Take a look at the beta version of dw.com. We're not done yet! Your opinion can help us make it better.
Meat has become cheap to buy in the supermarket. But that comes at a cost to the environment and human health.
"Industrial meat production is not only responsible for precarious working conditions, it also pushes people off their land, leads to deforestation, biodiversity loss and the use of pesticides — and is also one of the main drivers of the climate crisis."
Such were the words of Barbara Unmüssig of green think tank, the Heinrich Böll Foundation, at the Berlin presentation of the so-called "Meat Atlas 2021."
Across 50 pages, the atlas — which is collaboratively published by the foundation, Friends of the Earth Germany (BUND) and the international monthly newspaper Le Monde diplomatique — outlines trends and the implications of global meat production on both human and planetary health.
It highlights, for example, how the over-use of antibiotics in intensive animal farming is leading to increasingly resistant germs, thereby threatening the effectiveness of drugs used for humans,
Similarly, the clearing of forests for animal feed is held up as a threat to human health. As habitat loss brings animals and humans into closer proximity with one another, viruses can be transmitted more easily. This, in turn, can lead to new pandemics.
In a survey for the report, young people between the ages of 15 and 29 were asked about their thoughts on meat. The majority said they rejected the meat industry in its current form.
Olaf Bandt, chairman of BUND, says policymakers must take account of society's desire to restructure the sector. "This requires far-reaching political realignment of agricultural policy," he said. "But there can be no agricultural transition without a food transition."
Bandt describes Germany as a key player in the production of pork and milk, with a 20% share of the EU market.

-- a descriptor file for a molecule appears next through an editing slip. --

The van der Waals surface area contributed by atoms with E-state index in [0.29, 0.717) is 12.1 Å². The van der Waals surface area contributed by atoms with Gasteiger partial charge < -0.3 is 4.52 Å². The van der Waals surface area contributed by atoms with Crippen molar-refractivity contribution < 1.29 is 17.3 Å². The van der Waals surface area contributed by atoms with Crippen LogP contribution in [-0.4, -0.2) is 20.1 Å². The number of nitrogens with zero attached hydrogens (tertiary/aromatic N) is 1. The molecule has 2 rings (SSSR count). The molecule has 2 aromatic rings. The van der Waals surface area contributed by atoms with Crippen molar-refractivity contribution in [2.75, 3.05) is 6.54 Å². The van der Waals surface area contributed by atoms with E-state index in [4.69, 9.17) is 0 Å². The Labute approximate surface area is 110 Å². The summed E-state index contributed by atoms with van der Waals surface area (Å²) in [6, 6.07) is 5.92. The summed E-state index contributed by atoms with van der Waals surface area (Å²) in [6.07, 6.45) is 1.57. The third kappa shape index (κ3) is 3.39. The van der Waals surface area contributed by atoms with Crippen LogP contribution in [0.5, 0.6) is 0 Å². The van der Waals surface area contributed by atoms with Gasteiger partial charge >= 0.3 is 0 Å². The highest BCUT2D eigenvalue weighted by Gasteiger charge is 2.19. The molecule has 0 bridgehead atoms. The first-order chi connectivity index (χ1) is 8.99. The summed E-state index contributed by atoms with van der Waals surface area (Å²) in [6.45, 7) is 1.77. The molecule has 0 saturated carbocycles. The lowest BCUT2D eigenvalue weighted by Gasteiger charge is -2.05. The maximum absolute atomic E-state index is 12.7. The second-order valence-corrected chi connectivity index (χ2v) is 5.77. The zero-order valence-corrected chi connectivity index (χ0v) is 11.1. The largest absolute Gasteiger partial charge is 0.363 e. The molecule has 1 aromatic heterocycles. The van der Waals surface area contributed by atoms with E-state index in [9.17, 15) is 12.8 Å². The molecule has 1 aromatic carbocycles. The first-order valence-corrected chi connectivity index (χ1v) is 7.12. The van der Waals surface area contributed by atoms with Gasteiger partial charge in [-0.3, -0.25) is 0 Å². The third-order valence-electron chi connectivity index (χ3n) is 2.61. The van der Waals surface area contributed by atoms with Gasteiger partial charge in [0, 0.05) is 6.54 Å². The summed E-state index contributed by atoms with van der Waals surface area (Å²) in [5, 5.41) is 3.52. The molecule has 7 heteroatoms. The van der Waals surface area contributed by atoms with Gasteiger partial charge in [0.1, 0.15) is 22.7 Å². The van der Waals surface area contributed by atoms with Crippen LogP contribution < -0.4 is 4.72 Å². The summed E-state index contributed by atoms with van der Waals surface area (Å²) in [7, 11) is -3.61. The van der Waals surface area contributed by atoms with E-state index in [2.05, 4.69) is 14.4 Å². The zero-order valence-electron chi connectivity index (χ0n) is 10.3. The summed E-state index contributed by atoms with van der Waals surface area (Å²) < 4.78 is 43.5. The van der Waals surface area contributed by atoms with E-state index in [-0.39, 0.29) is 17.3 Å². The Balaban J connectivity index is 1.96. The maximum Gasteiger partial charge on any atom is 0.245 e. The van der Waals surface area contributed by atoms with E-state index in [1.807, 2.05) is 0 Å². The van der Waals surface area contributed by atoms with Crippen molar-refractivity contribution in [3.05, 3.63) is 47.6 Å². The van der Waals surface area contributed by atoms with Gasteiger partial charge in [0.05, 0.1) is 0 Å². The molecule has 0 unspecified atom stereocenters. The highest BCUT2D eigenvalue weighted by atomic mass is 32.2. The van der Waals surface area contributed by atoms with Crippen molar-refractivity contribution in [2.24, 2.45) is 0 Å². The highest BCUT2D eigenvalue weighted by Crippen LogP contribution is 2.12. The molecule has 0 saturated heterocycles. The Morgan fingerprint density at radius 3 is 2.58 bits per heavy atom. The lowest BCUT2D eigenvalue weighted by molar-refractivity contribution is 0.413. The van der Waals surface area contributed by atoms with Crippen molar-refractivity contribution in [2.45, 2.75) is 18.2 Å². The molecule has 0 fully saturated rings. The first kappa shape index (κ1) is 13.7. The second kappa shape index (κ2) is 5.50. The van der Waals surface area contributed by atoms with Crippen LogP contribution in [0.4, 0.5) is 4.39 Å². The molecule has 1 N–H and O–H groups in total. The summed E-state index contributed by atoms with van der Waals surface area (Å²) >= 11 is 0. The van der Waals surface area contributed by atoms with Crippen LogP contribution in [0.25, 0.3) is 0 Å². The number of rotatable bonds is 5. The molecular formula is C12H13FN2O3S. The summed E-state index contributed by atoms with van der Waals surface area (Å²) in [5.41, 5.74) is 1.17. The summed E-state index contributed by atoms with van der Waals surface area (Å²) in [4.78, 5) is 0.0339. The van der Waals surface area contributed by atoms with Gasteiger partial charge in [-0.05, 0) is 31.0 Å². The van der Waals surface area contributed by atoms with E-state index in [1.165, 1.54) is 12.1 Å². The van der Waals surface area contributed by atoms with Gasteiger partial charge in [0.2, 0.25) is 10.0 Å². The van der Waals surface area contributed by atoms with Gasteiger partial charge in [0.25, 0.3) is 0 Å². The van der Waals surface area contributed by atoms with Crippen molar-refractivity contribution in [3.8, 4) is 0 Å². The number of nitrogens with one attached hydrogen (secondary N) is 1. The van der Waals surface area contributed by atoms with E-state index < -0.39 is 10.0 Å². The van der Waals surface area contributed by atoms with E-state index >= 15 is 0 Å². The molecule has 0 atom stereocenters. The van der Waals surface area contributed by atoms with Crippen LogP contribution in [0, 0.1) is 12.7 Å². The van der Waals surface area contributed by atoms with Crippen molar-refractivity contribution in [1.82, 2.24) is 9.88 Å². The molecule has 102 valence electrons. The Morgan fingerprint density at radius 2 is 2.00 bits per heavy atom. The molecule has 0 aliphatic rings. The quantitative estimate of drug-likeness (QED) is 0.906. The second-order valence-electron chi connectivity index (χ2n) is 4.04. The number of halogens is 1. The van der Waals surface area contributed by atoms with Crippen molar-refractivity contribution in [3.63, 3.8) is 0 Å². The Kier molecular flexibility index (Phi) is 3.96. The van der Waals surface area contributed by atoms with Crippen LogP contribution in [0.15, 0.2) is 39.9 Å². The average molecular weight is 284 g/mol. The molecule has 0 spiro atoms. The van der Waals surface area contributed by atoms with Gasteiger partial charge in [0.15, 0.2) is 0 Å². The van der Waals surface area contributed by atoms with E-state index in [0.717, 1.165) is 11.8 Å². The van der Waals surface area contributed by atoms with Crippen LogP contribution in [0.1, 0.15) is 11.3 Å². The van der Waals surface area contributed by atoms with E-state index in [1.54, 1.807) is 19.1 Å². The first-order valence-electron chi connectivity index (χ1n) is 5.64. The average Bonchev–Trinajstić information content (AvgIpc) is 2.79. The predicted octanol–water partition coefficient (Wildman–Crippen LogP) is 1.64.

"Huge amounts of meat are exported," he said, adding that this reliance on international markets is having a detrimental effect on the environment, livestock and farms. "More and more animals live on ever fewer farms, further exacerbating the pollution of groundwater in those regions."
Global population and economic growth are the drivers behind increasing demand for meat. In 1960, the planet was home to just 3 billion people and, according to the report, meat consumption at that time was around 70 million metric tons. That equated to an annual per capita global average of 23 kilograms.
By 2018, however, when the ppopulation had grown to 7.6 billion people, meat consumption had risen seven-fold to around 350 million metric tons — or a global average of 46 kilograms per person annually.
A key problem with this trend is that meat production requires vast areas of land. According to the German Environment Agency (UBA), the country's central environment authority , 71% of global arable land is currently used for livestock feed. That is four times the amount required for direct food growth (18%) or other raw materials such as cotton (7%) and energy crops like corn for biogas (4%).
As global demand for meat continues to grow, so does the pressure on available arable land. As a result, huge areas of forest in countries such as Brazil are being lost to create land on which to grow animal fodder.
In order to feed the world's population and stop rainforests from being cleared, while simultaneously designating land for reforestation, experts are calling for a dietary rethink: less meat and more plant-based foods which require much smaller areas.
In a report on the health of the planet published last year, leading global scientists such as Johan Rockström, Director at the Potsdam Institute for Climate Impact Research (PIK) suggested dietary changes that would equate to an average of 16 kilograms of meat and 33 kilograms of dairy products per person per year. Current meat consumption in North and South America as well as in Europe can be as much as seven times that amount.
Besides revealing the power and global impact of the international meat industry, authors of the "Meat Atlas" also illustrate links to the global chemical industry. They write that dangerous and sometimes banned pesticides are exported by large chemical companies. Among the producers and exporters of such chemicals are European players, Bayer Crop Science, BASF, and Syngenta, as well as US companies Corteva and FMS.
According to Unmüssig, the use of such pesticides threatens thousands of lives, which is why, Bandt says the "German government must do everything it can to ensure that German companies no longer export toxins that have been banned in the EU."
Unmüssig warns that the planned EU-Mercosur agreement would exacerbate the use of dangerous substances. "Dismantling tariffs would lead to more pesticides being delivered to Latin America and more rainforest would be cleared for soy plantations and meat production."
The experts conclude that establishing a way to farm animals in a cruelty-free way that doesn't harm the climate or the environment, requires a far-reaching shift in agricultural policy as well a rethink in consumption and production.
"As yet, we have not seen the start of any real meat transition," Unmüssig said.
This article was adapted from German.